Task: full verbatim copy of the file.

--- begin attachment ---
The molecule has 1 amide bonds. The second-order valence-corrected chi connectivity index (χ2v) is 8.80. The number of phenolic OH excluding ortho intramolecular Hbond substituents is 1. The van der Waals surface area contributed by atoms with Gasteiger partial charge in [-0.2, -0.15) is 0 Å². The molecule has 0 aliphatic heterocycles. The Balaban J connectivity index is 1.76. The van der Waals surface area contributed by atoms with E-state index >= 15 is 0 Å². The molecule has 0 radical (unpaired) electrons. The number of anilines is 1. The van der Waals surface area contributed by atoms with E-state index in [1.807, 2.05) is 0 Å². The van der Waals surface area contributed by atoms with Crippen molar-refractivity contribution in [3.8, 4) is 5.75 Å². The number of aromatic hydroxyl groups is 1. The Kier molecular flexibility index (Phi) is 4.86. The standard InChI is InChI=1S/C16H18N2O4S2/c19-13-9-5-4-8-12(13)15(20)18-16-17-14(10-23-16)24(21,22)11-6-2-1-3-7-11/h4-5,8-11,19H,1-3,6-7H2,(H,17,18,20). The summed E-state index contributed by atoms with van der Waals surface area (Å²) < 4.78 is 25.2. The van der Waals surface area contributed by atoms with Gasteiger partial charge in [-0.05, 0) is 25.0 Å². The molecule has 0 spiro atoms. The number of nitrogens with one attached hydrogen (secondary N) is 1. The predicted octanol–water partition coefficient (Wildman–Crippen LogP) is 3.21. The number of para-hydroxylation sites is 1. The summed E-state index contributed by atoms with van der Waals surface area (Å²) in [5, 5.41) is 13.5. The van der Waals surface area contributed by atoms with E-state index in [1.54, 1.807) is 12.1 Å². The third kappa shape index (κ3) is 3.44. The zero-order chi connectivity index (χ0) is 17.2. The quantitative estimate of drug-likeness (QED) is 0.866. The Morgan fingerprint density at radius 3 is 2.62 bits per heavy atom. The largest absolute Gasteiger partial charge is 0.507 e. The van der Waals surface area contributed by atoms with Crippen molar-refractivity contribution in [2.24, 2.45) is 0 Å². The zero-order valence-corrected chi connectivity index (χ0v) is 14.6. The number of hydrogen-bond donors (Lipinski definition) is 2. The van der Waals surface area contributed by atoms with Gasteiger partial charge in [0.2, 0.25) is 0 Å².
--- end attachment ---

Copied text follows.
The molecule has 1 amide bonds. The second-order valence-corrected chi connectivity index (χ2v) is 8.80. The number of phenolic OH excluding ortho intramolecular Hbond substituents is 1. The van der Waals surface area contributed by atoms with Gasteiger partial charge in [-0.2, -0.15) is 0 Å². The molecule has 0 aliphatic heterocycles. The Balaban J connectivity index is 1.76. The van der Waals surface area contributed by atoms with E-state index >= 15 is 0 Å². The molecule has 0 radical (unpaired) electrons. The number of anilines is 1. The van der Waals surface area contributed by atoms with E-state index in [1.807, 2.05) is 0 Å². The van der Waals surface area contributed by atoms with Crippen molar-refractivity contribution in [3.8, 4) is 5.75 Å². The number of aromatic hydroxyl groups is 1. The Kier molecular flexibility index (Phi) is 4.86. The standard InChI is InChI=1S/C16H18N2O4S2/c19-13-9-5-4-8-12(13)15(20)18-16-17-14(10-23-16)24(21,22)11-6-2-1-3-7-11/h4-5,8-11,19H,1-3,6-7H2,(H,17,18,20). The summed E-state index contributed by atoms with van der Waals surface area (Å²) < 4.78 is 25.2. The van der Waals surface area contributed by atoms with Gasteiger partial charge in [-0.05, 0) is 25.0 Å². The molecule has 0 spiro atoms. The number of nitrogens with one attached hydrogen (secondary N) is 1. The predicted octanol–water partition coefficient (Wildman–Crippen LogP) is 3.21. The number of para-hydroxylation sites is 1. The summed E-state index contributed by atoms with van der Waals surface area (Å²) in [5, 5.41) is 13.5. The van der Waals surface area contributed by atoms with E-state index in [1.54, 1.807) is 12.1 Å². The third kappa shape index (κ3) is 3.44. The zero-order chi connectivity index (χ0) is 17.2. The quantitative estimate of drug-likeness (QED) is 0.866. The Morgan fingerprint density at radius 3 is 2.62 bits per heavy atom. The largest absolute Gasteiger partial charge is 0.507 e. The van der Waals surface area contributed by atoms with Crippen molar-refractivity contribution in [2.24, 2.45) is 0 Å². The zero-order valence-corrected chi connectivity index (χ0v) is 14.6. The number of hydrogen-bond donors (Lipinski definition) is 2. The van der Waals surface area contributed by atoms with Gasteiger partial charge in [0.2, 0.25) is 0 Å².